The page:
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Greasy ink was rolled out onto the plate, and did not adhere to those areas which soaked up the most water.

Their postcards were not numbered and their name appears within the stamp box on their early cards.

When the divided back postcard was authorized, the Albertype company created a line down the back of their cards with the words Post Cards of Quality and later with The Finest American Made View Post Cards.

Towards the end of the nineteenth and in the early twentieth century, improvements in mechanical presses and a switch to the rotary collotype, a high-speed process using an aluminum plate, meant that up to five thousand collotype prints could be produced daily.

Color was added to the collotype process by Albert in 1876.

In the late nineteenth century, photographic and photomechanical reproduction were becoming increasingly popular for commercial use.

The collotype, one of the most commercially successful photomechanical processes, was introduced in 1855 by the French photographer and chemical engineer Alphonse-Louis Poitevin.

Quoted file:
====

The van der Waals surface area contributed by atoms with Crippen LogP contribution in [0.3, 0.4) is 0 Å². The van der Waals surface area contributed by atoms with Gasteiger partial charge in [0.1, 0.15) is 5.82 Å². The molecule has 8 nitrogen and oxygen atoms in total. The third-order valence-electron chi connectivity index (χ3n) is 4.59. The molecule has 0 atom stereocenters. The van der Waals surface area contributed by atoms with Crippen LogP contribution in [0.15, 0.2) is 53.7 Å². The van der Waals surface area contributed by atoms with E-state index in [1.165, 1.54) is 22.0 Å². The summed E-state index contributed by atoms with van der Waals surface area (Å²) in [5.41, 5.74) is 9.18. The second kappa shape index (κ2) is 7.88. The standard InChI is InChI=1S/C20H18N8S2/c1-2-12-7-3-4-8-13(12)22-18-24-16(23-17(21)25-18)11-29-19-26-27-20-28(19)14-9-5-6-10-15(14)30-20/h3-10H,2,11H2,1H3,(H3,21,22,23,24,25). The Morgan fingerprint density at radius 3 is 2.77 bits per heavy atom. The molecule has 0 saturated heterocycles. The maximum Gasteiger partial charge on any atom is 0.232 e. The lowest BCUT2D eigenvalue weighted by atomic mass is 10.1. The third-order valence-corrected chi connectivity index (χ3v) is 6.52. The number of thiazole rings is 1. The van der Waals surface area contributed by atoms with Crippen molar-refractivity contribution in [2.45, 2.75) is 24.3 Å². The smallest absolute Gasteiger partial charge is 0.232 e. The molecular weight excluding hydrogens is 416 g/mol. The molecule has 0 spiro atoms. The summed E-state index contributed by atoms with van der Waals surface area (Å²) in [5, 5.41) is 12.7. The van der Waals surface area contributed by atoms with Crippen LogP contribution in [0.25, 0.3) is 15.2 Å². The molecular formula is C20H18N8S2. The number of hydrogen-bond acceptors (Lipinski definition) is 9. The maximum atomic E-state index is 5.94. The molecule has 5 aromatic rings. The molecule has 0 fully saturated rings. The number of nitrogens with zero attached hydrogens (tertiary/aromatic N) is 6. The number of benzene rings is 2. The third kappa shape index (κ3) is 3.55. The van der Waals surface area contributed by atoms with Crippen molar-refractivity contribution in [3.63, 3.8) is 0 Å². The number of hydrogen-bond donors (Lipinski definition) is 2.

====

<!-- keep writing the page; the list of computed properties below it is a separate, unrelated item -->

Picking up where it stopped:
Collotypes were known by numerous names, including "phototype," and "albertype," the name given by Joseph Albert.

They first started printing books and then pioneer cards by 1893 going on to become a major publisher of national view-cards.

Poitevin discovered that a bichromated gelatin-covered plate could be used to produce prints after being exposed to light through a negative. First, a plate was rendered light-sensitive by coating it with warm potassium or ammonium bichromated gelatin and heating it at a steady temperature in an oven until dry.

After nearly two and a half hours, a negative was placed between the plate and a light source, exposing the gelatin layer to ultraviolet light, and hardening the exposed areas.

Many publishers large and small printed cards though the Albertype Co.

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